Friday, September 17, 2010

Keeping details from clients

So one of my people who had bed bugs, also received a bill for close to $1000.00 for the treatment.

They of course (as I knew they would) flipped out and refused to pay because in their eyes, either the apartment complex or our agency should be responsible. I knew I could recommend they go to DSS and ask for a "one-shot-deal" to pay, however, they do have a special needs trust as a result of the settlement of their accident, with a decent (not huge) amount of cash in there that would most likely make them ineligible for this "emergency" money.

As a tax-payer in this county, I personally agree with this rule. It sucks, but if you do have $$$$ available you need to tap into that (again IMO) first, before you request tax-payer money to pay. Especially because there are people in worse situations that need access to these kinds of emergency funds.

SO......I decided to call their trustee and ask if they could take the $$$$ out of the trust as well as purchase them a new piece of furniture that they threw out as a result of the bed bug infestation. The trustee agreed on the condition that I not inform my client where the $$$$$ came from. (Again because the client will FREAK knowing this is her $$$$$$).

I talked it over with my supervisor, who felt that this was okay, because as this client's social worker, I really do not have a say how the funds in their trust be spent.

I've been telling my client that I found a resource in the community that would pay their bill and purchase them new furniture.

I also am not sharing the resource with most of the rest of the team because I don't want to take the chance that someone tells them where I came up with the $$$$$$.

What do you think? Am I being deceitful? Should I have kept this info from my client? One of my co-workers told me I was overthinking this too much and that I should feel grateful that my client has a trust they can tap into when needed.


  1. We're learning about Ethics right now in school, and I've learned my opinion is not normally ethical! Haha. So take this however you want.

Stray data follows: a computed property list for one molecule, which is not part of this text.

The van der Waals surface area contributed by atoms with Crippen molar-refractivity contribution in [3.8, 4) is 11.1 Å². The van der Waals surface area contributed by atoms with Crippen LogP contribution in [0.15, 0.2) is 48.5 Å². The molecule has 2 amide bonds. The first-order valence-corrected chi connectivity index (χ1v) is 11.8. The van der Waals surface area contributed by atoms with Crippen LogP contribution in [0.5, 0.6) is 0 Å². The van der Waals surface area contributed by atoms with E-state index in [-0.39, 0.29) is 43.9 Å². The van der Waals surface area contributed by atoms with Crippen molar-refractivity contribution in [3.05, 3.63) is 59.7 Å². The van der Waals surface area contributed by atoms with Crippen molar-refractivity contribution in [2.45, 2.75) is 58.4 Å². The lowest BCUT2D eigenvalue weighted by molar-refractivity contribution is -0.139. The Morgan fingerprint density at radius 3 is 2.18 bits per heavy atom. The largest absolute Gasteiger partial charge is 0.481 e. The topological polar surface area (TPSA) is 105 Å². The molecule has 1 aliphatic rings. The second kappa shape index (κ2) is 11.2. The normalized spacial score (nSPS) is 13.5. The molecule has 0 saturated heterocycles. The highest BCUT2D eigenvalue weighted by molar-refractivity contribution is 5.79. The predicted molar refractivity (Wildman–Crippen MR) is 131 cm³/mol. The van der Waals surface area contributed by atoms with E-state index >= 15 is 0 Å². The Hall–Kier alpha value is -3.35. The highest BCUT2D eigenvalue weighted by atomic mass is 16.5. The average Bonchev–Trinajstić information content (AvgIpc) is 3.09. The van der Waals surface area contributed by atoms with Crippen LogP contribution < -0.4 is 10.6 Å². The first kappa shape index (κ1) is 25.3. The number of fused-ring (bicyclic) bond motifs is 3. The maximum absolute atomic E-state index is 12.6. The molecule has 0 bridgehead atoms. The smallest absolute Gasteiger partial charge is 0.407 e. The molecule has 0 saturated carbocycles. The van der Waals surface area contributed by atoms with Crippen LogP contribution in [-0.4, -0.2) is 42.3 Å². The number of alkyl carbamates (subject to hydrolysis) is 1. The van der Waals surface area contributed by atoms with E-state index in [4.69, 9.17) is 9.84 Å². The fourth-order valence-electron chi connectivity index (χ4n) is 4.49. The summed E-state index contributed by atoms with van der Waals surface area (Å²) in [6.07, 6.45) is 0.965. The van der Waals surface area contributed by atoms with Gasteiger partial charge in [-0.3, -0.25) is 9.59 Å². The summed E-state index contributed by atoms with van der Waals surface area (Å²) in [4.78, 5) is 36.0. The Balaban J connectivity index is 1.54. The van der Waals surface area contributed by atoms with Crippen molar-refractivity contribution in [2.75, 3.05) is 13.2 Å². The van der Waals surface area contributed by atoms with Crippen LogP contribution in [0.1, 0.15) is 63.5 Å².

Personally, I think you have to think about the kind of harm this could bring to your patient in the long run and would it be possible for them to sue you over something like this? I honestly don't see how that could be, although you can be sued for anything nowadays. I feel like because the client has gained something and you are working on behalf of them and another party, anyone would probably laugh this out of court. I'd just make sure you document the "deception" in your notes to be safe and write down that you did discuss it with someone too.

  2. Yup. I did document the conversation with the person who oversees the trust. :)

  3. Greetings!

    I am a graduate research assistant for Dr Emily Douglas at Bridgewater State University in Massachusetts. Dr. Douglas is conducting a new study on child maltreatment fatalities. She has studied, taught, and published regularly on this topic, which is also the focus of her year-long fellowship in 2010-2011. We are actively recruiting participants for this online, anonymous survey. I write to inquire if you would be willing to post a recruitment statement about the study. Please email me if you would be interested in helping out:

    We thank you in advance for your consideration.


    Sean McCarthy, MSW Candidate

  4. Sean:

    I do not have a lot of contact with children in my day to day work, but I do have my opinions on this topic. I also have had to involve CPS a handful of times. I don't know if that is enough to participate in a study like this.